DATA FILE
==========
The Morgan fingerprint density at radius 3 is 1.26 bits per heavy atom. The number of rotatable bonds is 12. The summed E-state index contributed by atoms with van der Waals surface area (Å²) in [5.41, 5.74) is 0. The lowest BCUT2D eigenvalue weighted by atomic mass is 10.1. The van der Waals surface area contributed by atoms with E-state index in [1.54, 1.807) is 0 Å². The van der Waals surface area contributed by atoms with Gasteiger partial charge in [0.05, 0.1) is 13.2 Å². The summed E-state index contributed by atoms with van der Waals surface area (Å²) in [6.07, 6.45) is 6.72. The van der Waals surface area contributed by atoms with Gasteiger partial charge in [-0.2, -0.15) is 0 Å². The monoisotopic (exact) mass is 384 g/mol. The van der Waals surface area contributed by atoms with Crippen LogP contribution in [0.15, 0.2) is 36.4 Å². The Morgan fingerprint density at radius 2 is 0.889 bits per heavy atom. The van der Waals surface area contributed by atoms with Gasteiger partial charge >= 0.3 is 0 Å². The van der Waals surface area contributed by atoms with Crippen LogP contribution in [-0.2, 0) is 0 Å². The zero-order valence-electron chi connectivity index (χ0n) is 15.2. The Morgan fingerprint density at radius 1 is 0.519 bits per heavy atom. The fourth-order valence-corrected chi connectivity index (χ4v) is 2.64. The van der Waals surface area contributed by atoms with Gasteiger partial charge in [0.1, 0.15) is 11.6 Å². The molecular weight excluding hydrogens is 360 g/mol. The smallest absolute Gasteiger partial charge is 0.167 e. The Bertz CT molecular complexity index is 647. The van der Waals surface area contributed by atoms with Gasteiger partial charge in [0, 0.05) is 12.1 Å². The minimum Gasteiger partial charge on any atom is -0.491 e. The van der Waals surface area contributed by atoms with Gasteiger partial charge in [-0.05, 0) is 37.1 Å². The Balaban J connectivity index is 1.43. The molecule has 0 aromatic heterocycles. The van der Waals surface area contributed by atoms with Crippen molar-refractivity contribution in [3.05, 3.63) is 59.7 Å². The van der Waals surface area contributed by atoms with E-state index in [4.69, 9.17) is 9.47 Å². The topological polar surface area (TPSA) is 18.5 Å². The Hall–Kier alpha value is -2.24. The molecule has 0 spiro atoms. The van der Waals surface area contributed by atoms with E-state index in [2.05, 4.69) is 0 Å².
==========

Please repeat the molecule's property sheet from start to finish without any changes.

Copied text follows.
The Morgan fingerprint density at radius 3 is 1.26 bits per heavy atom. The number of rotatable bonds is 12. The summed E-state index contributed by atoms with van der Waals surface area (Å²) in [5.41, 5.74) is 0. The lowest BCUT2D eigenvalue weighted by atomic mass is 10.1. The van der Waals surface area contributed by atoms with E-state index in [1.54, 1.807) is 0 Å². The van der Waals surface area contributed by atoms with Gasteiger partial charge in [0.05, 0.1) is 13.2 Å². The summed E-state index contributed by atoms with van der Waals surface area (Å²) in [6.07, 6.45) is 6.72. The van der Waals surface area contributed by atoms with Gasteiger partial charge in [-0.2, -0.15) is 0 Å². The monoisotopic (exact) mass is 384 g/mol. The van der Waals surface area contributed by atoms with Crippen LogP contribution in [0.15, 0.2) is 36.4 Å². The Morgan fingerprint density at radius 2 is 0.889 bits per heavy atom. The van der Waals surface area contributed by atoms with Gasteiger partial charge >= 0.3 is 0 Å². The van der Waals surface area contributed by atoms with Crippen LogP contribution in [-0.2, 0) is 0 Å². The zero-order valence-electron chi connectivity index (χ0n) is 15.2. The Morgan fingerprint density at radius 1 is 0.519 bits per heavy atom. The fourth-order valence-corrected chi connectivity index (χ4v) is 2.64. The van der Waals surface area contributed by atoms with Gasteiger partial charge in [0.1, 0.15) is 11.6 Å². The molecular weight excluding hydrogens is 360 g/mol. The smallest absolute Gasteiger partial charge is 0.167 e. The Bertz CT molecular complexity index is 647. The van der Waals surface area contributed by atoms with Gasteiger partial charge in [0, 0.05) is 12.1 Å². The minimum Gasteiger partial charge on any atom is -0.491 e. The van der Waals surface area contributed by atoms with Gasteiger partial charge in [-0.05, 0) is 37.1 Å². The Balaban J connectivity index is 1.43. The molecule has 0 aromatic heterocycles. The van der Waals surface area contributed by atoms with Crippen molar-refractivity contribution in [3.05, 3.63) is 59.7 Å². The van der Waals surface area contributed by atoms with E-state index in [4.69, 9.17) is 9.47 Å². The topological polar surface area (TPSA) is 18.5 Å². The Hall–Kier alpha value is -2.24. The molecule has 0 spiro atoms. The van der Waals surface area contributed by atoms with E-state index in [2.05, 4.69) is 0 Å².